The F-35 Joint Strike Fighter is undergoing some more extreme weather testing before additional jets fly across the pond for permanent stationing in Norway.
The A model has and will continue to be tested on icy runways at Eielson Air Force Base, Alaska, in order to pass its drag chute certification -- a requirement for Norway's version of the jets, Lockheed Martin said in a release on Monday.
"This initial testing is the first of two phases to ensure the F-35A can operate in these extreme conditions," officials said in the release. Lockheed has been working with the Netherlands on the drag capabilities for their jets, initially tested at Edwards Air Force Base, California, earlier this year.
"These tests are done with the aircraft in motion rolling over a prepared icy runway surface at a wide range of speeds," Michael Friedman, a Lockheed F-35 spokesman, told Military.com on Monday.
The second phase of the drag chute-ice testing -- which will focus on how the chute performs during landing -- is planned in early 2018, Friedman said.
"The icy runway tests being conducted now at Eielson AFB are to determine the handling characteristics, braking and deceleration performance on slippery landing surfaces with and without deployment of the drag chute.
Officials at Lockheed did not clarify how much the latest extreme weather testing for the partner aircraft costs before press time.
Previous harsh weather testing
While the drag-chute is an anomaly for the F-35 -- with only Norway and the Netherlands expressing interest in the ability to stop on ice given geographical location -- the stealth aircraft has been through extreme weather testing before.
Throughout history, one of the worst issues affecting aircraft, weapons or equipment has been cold weather, lab chief Dwayne Bell told Military.com during a visit to the McKinley Climatic Laboratory at Eglin Air Force Base, Florida. Military.com toured the facility last year during a stateside trip with then-Defense Secretary Ash Carter.
Following lessons learned during World War I, "In the 1930s roughly, Congress got in the middle of it, and told the military 'We want you to do cold weather testing'," Bell said. As a result, the military began sending equipment out to Ladd Army Airfield near Fairbanks, Alaska.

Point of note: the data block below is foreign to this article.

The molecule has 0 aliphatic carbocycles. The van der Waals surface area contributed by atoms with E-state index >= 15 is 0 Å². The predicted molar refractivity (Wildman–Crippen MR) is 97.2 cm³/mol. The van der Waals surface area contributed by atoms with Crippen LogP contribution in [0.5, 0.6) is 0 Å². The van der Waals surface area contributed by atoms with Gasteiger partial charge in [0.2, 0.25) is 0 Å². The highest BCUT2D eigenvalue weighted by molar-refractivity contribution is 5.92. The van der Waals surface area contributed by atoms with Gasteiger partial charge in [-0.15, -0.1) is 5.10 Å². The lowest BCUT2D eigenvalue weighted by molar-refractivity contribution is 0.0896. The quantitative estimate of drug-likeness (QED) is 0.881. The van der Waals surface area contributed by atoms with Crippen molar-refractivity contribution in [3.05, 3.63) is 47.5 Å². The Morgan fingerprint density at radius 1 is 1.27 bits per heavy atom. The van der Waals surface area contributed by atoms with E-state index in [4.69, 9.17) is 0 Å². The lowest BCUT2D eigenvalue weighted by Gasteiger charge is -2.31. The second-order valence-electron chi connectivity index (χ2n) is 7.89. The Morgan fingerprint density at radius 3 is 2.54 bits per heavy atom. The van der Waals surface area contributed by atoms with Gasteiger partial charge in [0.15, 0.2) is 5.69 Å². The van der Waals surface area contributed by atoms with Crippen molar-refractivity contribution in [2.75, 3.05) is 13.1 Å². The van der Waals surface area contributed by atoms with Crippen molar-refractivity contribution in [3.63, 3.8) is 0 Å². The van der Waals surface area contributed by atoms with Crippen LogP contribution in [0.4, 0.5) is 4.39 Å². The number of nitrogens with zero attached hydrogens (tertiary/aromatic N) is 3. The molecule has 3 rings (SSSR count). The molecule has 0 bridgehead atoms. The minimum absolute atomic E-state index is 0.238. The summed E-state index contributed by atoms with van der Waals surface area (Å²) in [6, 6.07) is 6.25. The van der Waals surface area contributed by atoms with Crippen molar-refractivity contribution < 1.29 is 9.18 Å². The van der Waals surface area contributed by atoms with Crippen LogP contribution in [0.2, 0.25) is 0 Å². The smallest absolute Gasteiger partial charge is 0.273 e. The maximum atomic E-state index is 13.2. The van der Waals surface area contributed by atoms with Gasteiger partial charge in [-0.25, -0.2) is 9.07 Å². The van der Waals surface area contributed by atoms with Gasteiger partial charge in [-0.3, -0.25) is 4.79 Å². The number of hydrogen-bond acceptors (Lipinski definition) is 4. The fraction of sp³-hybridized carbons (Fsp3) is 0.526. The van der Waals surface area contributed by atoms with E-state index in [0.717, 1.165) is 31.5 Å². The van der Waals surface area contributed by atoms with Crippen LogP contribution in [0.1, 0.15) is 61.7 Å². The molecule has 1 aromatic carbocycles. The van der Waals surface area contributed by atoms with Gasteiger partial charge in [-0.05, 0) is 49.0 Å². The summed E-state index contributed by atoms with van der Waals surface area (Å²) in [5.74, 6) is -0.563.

Testing slowed since weather was unpredictable, Bell said. "It's hard chasing weather," he said.
Lt. Col. Ashley McKinley, a former pilot stationed at Ladd noticed the inefficiencies to test the equipment quickly based on conditions. But only decades later following World War II was a temperature controlled facility built and up-and-running in his honor.
On the cold side, the refrigeration chamber within the lab can fall as low as -70 degrees.
Bell at the time said the F-35 program has been the one of the most expensive programs tested in the lab to date. There's a very wide range of what testing costs, but prices estimate to roughly $25,000 a day, he said.
It was roughly $7 million to test the B model from the Patuxent River Integrated Test Force, Maryland, over a six month period, Bell said.
The Lightning II was put through major weather -- the lab can do everything but lightning strikes and tornadoes -- such as wind, solar radiation, fog, humidity, rain intrusion/ingestion, freezing rain, icing cloud, icing build-up, vortex icing and snow, said Friedman.
It handled temperatures ranging from 120 degrees Fahrenheit to -40 degrees.
Additionally, because of its vertical lift capabilities the Marine Corp's F-35 was the difficult to test, Bell said.
By comparison, the climatic testing for the F-22 Raptor cost somewhere between $6 and $10 million, according to spokeswoman Laura McGowan from Air Force Materiel Command.
The Raptor first received extreme weather testing from May to August 2002 and then had follow-on testing between March and April 2007, McGowan, of the 88th Air Base Wing, Wright-Patterson Air Force Base, Ohio, said in an email earlier this year.